I watched Black Mirror: Bandersnatch on Netflix last night. Then my wife and I talked about it. Then, I watched the "making of" Bandersnatch featurette.

And I feel like I was watching the future--which is ironic since Bandersnatch is largely a movie about the past.

If you haven't seen Bandersnatch or heard about it (maybe you've spent your Netflix time lately watching Bird Box), then here's the deal. It's an interactive movie, which means that you follow the protagonist but choose the actions he should take by clicking your choices on the screen.

I'll give away the first choice as an example, as it's not very consequential: The protagonist's father holds up two cereal boxes in an early scene, and you choose between Kellogg's Frosties (what they call Frosted Flakes in the U.K.) and Sugar Puffs.

They filmed two scenes, so you're choosing which one gets played next.

Choice after choice after choice unfolds. You get sucked in, much like the old "Choose Your Own Adventure" books that a lot of us read as kids. The movie has five potential endings based on your choices, and reportedly over 1 trillion total potential combinations.

I found it entertaining and mostly absorbing - although not perfect. But this isn't a movie review, it's more about the technological leap. And I walked away from Bandersnatch thinking about why it was a brilliant idea for Netflix.

1.  Whoa, the interactivity.

Yes, the interactivity is the entire point of the movie, but it was only while I was watching it that I began to understand the possibilities. Because the choices you make tells Netflix a lot about you. 

Frosties or Sugar Puffs? I'm sure there's a cereal company out there that would like to know which one you picked. And don't even get me started on whether you choose to have the protagonist commit a murder.

2.  Super-meta-ness

There's a danger with building a movie around a technology like this. The whole thing can quickly seem like a gimmick. Bandersnatch mostly gets around that by being very meta.

For example, at certain points in the movie, the protagnoist becomes aware of the fact that somebody is controlling his actions.There's even a part where a visitor from the future tries to explain Netflix (the movie takes place in 1984).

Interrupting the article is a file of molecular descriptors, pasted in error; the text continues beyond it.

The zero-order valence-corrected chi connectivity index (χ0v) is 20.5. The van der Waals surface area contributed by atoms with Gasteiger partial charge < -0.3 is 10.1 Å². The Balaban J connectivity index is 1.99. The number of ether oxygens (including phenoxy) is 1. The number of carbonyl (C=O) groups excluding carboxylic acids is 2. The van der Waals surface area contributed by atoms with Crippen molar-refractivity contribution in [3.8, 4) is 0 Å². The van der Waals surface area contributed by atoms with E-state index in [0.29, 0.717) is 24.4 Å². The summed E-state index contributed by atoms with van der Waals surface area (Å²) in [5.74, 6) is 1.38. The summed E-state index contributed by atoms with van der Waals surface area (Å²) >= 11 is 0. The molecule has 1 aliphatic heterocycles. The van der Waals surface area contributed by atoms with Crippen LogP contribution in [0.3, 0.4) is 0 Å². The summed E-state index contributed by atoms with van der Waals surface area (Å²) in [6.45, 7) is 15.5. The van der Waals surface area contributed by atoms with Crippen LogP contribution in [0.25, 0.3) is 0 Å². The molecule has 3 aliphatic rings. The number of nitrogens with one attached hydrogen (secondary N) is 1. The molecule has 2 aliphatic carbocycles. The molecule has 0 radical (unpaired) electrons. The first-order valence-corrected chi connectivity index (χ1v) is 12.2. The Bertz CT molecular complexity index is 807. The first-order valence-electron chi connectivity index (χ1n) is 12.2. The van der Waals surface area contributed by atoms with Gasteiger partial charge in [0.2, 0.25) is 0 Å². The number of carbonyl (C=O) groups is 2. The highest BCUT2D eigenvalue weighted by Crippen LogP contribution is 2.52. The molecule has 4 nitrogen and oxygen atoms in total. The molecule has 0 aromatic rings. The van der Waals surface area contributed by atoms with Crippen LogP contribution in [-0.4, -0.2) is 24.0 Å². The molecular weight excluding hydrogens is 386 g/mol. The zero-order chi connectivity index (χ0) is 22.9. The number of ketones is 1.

But it made me realize that cultural acceptance sometimes takes longer than technology to catch on.

3.  It's kind of primitive.

I know I've just gone on about how cool and interesting I found this, but there's also a sense that you're watching Version 1.0 of a new art form. Bandersnatch is going to wind up ultimately being something like the 1920s version of King Kong.

People will know about it, they'll say it was groundbreaking, but they won't really go back and watch it.

Also worth pointing out: You can't just watch this on you regular HDTV, which isn't equipped apparently to enable you to use the interactive features. 

4. Much harder to pirate.

A post on Reddit just laid out a key question without any subtlety: "Soo.... How the hell am I going to pirate Netflix' Bandersnatch?"

Google at your discretion. But the fact that the question is even being asked points out that it's an issue--which is a good defense for Netflix and any other content creator.

In fact, Mashable went searching on Pirate Bay and elsewhere, and found a few people trying to figure it out--but mostly they ran into problems with the interactive part. 

The total running time is more than five hours. It took me about 125 minutes to watch it from start to "finish," and that was enough. I didn't need to see ever permutation, like where the protagonist chooses Sugar Puffs and wears a green shirt, and walks down the street at the 93 minute mark.

Watching the whole five hours linearly would sort of destroy the whole experience. Lack of functionality turns out to be a really interesting defense against piracy.